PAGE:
co·​hort | \ ˈkō-ˌhȯrt How to pronounce cohort (audio) \

Definition of cohort

1 : companion, colleague a few of their … cohorts decided to form a company— Burt Hochberg
2a : band, group a cohort of supporters
b : a group of individuals having a statistical factor (such as age or class membership) in common in a demographic study a cohort of premedical students the cohort of people born in the 1980s
c : one of 10 divisions of an ancient Roman legion
d : a group of warriors or soldiers

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Did You Know?

In ancient times, a cohort was a military unit, one of ten divisions in a Roman legion. The term passed into English via French in the 15th century, when it was used in translations and writings about Roman history. Once cohort became established in our language, its meaning was extended, first to refer to any body of troops, then to any group of individuals with something in common, and later to a single companion. Some usage commentators have objected to this last sense because it can be hard to tell whether the plural refers to different individuals or different groups. The companion sense is well established in standard use, however, and its meaning is clear enough in such sentences as her cohorts came along with her to the game.

Examples of cohort in a Sentence

The police arrested the gang's leader and his cohorts. Depression was a common problem for people in that age cohort.
Recent Examples on the Web The problem with that logic, Hill told me, is that much of that research dates from more than 10 years ago, when the absentee voting cohort was dramatically different from today. Michael Hiltzik, Los Angeles Times, "Column: Don’t give Coca-Cola and Delta too much credit for stance on Georgia voting law," 6 Apr. 2021 The new cohort is also more like to work in administrative or unskilled labor roles, or to be unemployed. John Detrixhe, Quartz, "The new wave of retail traders is younger, less white, and less male," 24 Mar. 2021 Will the related cohort and anyone the person was in contact with be tested and quarantined? Lisa Drayer, CNN, "Will summer camp be safe in 2021? Here's what you need to know," 23 Mar. 2021 In the process, DeLuca was stabbed by the main villain's cohort. Lincee Ray,, "Grey's Anatomy recap: A major character dies in heartbreaking midseason premiere," 12 Mar. 2021 The first cohort to seek its bachelor’s degree will likely be between 25 and 30 students, but could scale up to as many as 500 students within a few years, Vela said. Andres Picon,, "San Antonio College expands nursing program to offer the school’s first bachelor’s degree," 10 Dec. 2020 One cohort that has been outspoken is U.S. politicians. Stephen Humphries, The Christian Science Monitor, "Why Hollywood turns a blind eye to China’s human rights abuses," 17 Nov. 2020 The technology will be developed by a cohort of eight companies, which communicates information to other nearby users and UAS Service Suppliers, who will then share the data with the FAA. Samuel Woolley, Wired, "We Need to Know Who's Surveilling Protests—and Why," 3 Nov. 2020 The cohort is in turn deeply indebted to Education Minnesota, the pro-DFL lobbying entity of which the MFT is a local affiliate. Gary Marvin Davison, Star Tribune, "Editorial Counterpoint: Minneapolis schools need new leadership," 26 Oct. 2020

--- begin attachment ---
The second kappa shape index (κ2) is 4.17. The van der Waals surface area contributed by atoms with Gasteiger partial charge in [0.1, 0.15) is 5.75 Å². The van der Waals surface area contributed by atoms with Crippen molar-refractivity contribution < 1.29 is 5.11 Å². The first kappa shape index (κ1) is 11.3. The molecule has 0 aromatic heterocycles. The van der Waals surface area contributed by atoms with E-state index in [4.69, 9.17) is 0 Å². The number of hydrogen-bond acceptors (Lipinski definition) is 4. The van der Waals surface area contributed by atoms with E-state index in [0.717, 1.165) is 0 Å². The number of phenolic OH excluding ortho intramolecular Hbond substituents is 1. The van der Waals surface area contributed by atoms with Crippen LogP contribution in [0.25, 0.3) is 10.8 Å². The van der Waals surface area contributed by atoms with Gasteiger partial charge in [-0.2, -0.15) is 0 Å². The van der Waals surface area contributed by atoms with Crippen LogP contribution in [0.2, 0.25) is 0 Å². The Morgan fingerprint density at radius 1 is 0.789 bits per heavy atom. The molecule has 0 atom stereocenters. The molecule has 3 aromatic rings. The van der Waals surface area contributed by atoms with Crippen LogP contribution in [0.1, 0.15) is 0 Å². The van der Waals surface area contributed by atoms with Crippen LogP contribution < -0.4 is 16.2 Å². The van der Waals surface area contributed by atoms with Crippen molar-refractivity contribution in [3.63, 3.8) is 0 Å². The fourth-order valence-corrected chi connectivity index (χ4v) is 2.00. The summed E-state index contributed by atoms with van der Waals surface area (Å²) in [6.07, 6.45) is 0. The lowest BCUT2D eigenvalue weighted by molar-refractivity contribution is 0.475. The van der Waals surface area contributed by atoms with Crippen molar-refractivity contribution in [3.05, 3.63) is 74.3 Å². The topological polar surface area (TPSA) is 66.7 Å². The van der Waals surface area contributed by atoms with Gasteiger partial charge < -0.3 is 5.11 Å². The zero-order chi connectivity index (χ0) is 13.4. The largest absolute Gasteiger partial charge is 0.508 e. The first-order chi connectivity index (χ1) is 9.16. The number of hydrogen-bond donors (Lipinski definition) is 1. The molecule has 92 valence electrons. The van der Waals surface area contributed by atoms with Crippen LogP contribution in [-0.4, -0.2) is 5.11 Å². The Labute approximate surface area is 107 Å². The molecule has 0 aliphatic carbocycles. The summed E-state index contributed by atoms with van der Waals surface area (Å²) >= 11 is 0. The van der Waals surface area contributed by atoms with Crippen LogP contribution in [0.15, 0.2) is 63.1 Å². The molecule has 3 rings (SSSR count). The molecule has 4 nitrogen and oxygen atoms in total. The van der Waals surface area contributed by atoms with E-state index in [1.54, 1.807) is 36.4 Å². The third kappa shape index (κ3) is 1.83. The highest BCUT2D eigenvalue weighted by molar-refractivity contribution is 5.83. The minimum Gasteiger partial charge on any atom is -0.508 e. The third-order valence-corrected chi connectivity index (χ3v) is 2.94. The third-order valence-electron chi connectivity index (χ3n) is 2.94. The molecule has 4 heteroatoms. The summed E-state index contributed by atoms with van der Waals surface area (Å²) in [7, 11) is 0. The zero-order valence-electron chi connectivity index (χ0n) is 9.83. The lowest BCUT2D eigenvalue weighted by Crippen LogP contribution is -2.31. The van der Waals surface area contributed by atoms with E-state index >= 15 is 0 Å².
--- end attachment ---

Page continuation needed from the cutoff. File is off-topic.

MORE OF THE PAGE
These example sentences are selected automatically from various online news sources to reflect current usage of the word 'cohort.' Views expressed in the examples do not represent the opinion of Merriam-Webster or its editors. Send us feedback.

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First Known Use of cohort

15th century, in the meaning defined at sense 2c

History and Etymology for cohort

Middle English, from Latin cohort-, cohors — more at court

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Time Traveler for cohort

Time Traveler

The first known use of cohort was in the 15th century

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Statistics for cohort

Last Updated

9 Apr 2021

Cite this Entry

“Cohort.” Dictionary, Merriam-Webster, Accessed 17 Apr. 2021.

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More Definitions for cohort



English Language Learners Definition of cohort

often disapproving : a friend or companion
technical : a group of people used in a study who have something (such as age or social class) in common


co·​hort | \ ˈkō-ˌhȯ(ə)rt How to pronounce cohort (audio) \

Medical Definition of cohort

: a group of individuals having a statistical factor (as age or risk) in common the population consisted of two cohorts: 204 clearly exposed and 163 not exposed— R. R. Suskind et al.

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